In addition, I would encourage all members of the House to support changes that would vigorously target the purchasers of sexual services and not the women who are prostituted and to provide support for those who wish to escape prostitution.

Volunteerism
Statements By Members

2:10 p.m.

Liberal

Brian Murphy Moncton—Riverview—Dieppe, NB

Mr. Speaker, we can continue to take pride in the contribution of more than 12.5 million Canadians who volunteer throughout our country. New research released today by Volunteer Canada in partnership with Manulife Financial focused on youth, families, baby boomers and employer-supported volunteers and found significant gaps between what Canadian volunteers were looking for and how organizations were involving volunteers.

The results show that fostering volunteer engagement in Canada is not just a capacity issue, but also a strategic one.

Volunteers fight poverty, lead the environmental movement, keep our democratic system strong, stand on the front lines of disaster relief and keep the arts and cultural scene thriving.

I call on my colleagues in the House today to take a close look at this research and to support volunteer organizations in our communities.

Status of Women
Statements By Members

2:10 p.m.

Conservative

Nina Grewal Fleetwood—Port Kells, BC

Mr. Speaker, sexual assault is a serious and an all too common form of violence that continues to victimize thousands of women and girls every year.

Our government introduced legislation to bring the age of consent for sexual activity from 14 to 16. We also introduced legislation to impose stricter conditions on repeat offenders. This would protect young people from sexual exploitation by adult predators.

We promote personal safety and empowerment through the women's program of Status of Women of Canada by funding important community projects aimed at eliminating violence against women and girls across the country.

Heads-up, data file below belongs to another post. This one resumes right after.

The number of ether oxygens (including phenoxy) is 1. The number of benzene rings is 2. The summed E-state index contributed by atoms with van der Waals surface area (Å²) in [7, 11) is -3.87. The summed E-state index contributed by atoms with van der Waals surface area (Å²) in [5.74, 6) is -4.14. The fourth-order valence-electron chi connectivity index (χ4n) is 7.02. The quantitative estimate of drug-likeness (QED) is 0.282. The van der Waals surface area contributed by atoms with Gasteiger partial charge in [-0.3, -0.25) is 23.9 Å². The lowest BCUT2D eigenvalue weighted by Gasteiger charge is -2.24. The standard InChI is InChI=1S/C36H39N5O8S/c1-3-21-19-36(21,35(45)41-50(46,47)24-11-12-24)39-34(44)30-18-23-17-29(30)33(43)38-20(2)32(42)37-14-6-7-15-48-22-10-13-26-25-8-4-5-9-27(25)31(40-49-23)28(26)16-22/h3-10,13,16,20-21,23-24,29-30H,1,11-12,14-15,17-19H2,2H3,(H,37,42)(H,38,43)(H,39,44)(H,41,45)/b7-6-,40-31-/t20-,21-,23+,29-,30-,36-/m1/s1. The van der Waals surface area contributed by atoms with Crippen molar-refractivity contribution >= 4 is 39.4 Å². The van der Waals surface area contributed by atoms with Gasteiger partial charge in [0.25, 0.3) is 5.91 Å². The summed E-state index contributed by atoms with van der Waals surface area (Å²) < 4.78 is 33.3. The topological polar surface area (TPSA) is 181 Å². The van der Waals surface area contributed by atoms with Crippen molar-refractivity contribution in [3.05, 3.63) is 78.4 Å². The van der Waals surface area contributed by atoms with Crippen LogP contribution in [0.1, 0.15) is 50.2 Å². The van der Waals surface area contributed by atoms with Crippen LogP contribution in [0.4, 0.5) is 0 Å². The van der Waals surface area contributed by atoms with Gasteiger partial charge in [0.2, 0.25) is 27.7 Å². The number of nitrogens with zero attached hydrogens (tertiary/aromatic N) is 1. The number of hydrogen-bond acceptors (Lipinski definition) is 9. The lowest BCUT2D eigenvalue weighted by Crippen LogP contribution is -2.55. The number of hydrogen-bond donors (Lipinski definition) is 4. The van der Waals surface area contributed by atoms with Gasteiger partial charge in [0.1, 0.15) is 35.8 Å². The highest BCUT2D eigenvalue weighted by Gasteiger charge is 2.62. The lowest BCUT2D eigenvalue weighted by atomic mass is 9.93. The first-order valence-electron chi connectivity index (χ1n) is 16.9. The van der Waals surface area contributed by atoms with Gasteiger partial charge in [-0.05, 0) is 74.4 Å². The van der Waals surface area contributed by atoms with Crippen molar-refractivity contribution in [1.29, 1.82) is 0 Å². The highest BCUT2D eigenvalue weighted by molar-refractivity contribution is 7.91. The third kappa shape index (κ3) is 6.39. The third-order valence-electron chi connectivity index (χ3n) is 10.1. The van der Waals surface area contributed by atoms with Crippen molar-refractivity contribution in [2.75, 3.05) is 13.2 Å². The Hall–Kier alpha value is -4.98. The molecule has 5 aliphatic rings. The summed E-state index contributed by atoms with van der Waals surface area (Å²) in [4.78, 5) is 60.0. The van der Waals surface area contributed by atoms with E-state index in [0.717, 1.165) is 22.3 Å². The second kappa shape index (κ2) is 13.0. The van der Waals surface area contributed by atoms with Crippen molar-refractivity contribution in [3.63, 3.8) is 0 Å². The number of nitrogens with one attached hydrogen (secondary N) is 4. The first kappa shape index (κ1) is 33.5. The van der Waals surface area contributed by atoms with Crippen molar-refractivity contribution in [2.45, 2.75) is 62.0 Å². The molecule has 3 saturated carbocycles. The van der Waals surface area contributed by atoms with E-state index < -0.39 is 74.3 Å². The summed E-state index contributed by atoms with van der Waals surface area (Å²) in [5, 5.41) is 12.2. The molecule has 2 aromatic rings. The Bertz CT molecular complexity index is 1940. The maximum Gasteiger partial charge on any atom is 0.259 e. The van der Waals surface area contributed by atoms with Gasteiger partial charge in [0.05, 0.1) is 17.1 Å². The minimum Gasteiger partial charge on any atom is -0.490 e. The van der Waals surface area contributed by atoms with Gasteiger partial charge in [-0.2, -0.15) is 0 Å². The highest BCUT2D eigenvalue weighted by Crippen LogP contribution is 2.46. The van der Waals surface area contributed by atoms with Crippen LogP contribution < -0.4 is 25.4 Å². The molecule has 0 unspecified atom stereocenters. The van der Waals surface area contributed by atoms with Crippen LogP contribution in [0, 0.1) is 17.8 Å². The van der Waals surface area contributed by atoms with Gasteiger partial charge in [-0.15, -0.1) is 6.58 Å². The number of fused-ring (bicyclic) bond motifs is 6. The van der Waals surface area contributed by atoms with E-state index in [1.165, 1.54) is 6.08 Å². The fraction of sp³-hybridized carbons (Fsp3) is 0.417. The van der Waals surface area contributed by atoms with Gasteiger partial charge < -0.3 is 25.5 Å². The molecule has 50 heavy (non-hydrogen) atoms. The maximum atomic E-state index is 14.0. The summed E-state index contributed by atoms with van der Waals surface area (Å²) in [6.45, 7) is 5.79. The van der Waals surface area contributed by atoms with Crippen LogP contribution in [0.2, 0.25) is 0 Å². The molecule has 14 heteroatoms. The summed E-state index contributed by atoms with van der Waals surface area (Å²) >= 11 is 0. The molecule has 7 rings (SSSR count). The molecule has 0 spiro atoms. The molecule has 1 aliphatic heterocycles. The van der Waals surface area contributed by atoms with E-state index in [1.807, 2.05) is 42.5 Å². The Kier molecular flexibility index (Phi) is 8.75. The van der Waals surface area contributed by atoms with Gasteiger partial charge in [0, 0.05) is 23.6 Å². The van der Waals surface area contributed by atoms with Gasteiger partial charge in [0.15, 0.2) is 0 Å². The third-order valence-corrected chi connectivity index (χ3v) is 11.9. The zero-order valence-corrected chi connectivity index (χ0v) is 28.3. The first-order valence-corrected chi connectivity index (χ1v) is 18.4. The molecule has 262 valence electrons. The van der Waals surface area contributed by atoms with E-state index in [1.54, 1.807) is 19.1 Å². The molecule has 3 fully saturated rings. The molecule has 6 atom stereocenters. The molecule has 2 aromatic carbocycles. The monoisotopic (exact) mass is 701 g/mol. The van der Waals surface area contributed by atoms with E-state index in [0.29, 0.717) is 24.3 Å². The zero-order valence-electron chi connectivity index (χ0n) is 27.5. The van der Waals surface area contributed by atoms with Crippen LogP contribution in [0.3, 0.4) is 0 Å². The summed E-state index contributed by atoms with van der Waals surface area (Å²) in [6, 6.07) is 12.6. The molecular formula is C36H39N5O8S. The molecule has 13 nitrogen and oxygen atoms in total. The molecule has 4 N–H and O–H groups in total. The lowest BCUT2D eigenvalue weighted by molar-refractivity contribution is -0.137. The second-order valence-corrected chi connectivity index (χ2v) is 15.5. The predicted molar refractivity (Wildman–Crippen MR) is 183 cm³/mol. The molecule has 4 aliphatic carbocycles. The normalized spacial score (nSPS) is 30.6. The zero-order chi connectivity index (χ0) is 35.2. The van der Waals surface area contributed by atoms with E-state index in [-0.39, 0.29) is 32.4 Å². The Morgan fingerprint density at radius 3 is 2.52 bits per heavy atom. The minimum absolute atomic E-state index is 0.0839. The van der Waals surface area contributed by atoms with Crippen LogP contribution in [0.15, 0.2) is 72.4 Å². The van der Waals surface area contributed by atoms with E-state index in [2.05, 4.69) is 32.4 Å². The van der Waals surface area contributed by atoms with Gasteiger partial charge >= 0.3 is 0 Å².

During the 16 days of activism on violence against women, we must remember the countless women and girls worldwide who suffer or lose their life because of violence.

Let us raise our voices and call an end to sexual assault and all forms of violence against women.

Former Leader of the B.C. New Democratic Party
Statements By Members

2:10 p.m.

NDP

Denise Savoie Victoria, BC

Mr. Speaker, today I want to salute Carole James' major contribution to the province of British Columbia and to our shared community of Victoria.

She has dedicated her life to solidarity, social justice and the protection of children and families. From her winning fight for an independent children's commissioner to her ongoing work with first nations, from her school board leadership to her leadership of the B.C. NDP, Carole has embodied the spirit of public service.

She has also faced the toughest challenges with dignity and courage.

She has inspired me, through these qualities she has brought to public life. I look forward to continuing to serve our constituents together in the years ahead.

I thank Carole for her exemplary commitment to community.

Justice
Statements By Members

2:10 p.m.

Conservative

Andrew Saxton North Vancouver, BC

Mr. Speaker, while our government is working to make our streets and communities safer, the Liberal-led coalition has a different priority: the need for bilingual judges.

Why is that the Liberals' priority when there is so much to get done?

Because of Liberal stalling, victims continue to wait for legislation that would eliminate pardons for dangerous offenders, put in place mandatory minimum sentences for drug offences, eliminate the faint hope clause, stop Clifford Olson from collecting cheques from taxpayers and end house arrest for serious crime.

I call on all opposition parties to stand with this government to finally put victims first and support our efforts to make our streets safer.

Finance
Statements By Members

2:15 p.m.

Bloc

Meili Faille Vaudreuil-Soulanges, QC

Mr. Speaker, the Minister of Finance has been telling taxpayers over and over that belts will have to be tightened so that the government can get its fiscal house in order now that the deficit has reached a record $55.6 billion. Yet we recently learned that he himself overspent his own ministerial office operating budget by more than $430,000.

How are we supposed to believe that he can bring down the deficit and stick to his own budget policies when he cannot even stay within his ministerial budget? Instead of leading by example, the minister utterly lacks credibility when he tells taxpayers that spending has to be cut.

He is not the only one to have overspent his budget. The Minister of State for the Economic Development Agency of Canada for the Regions of Quebec and member for Roberval—Lac-Saint-Jean did the same thing.

The Conservatives need to do their own part before telling taxpayers there will have to be cuts when they are already being stretched thinner and thinner.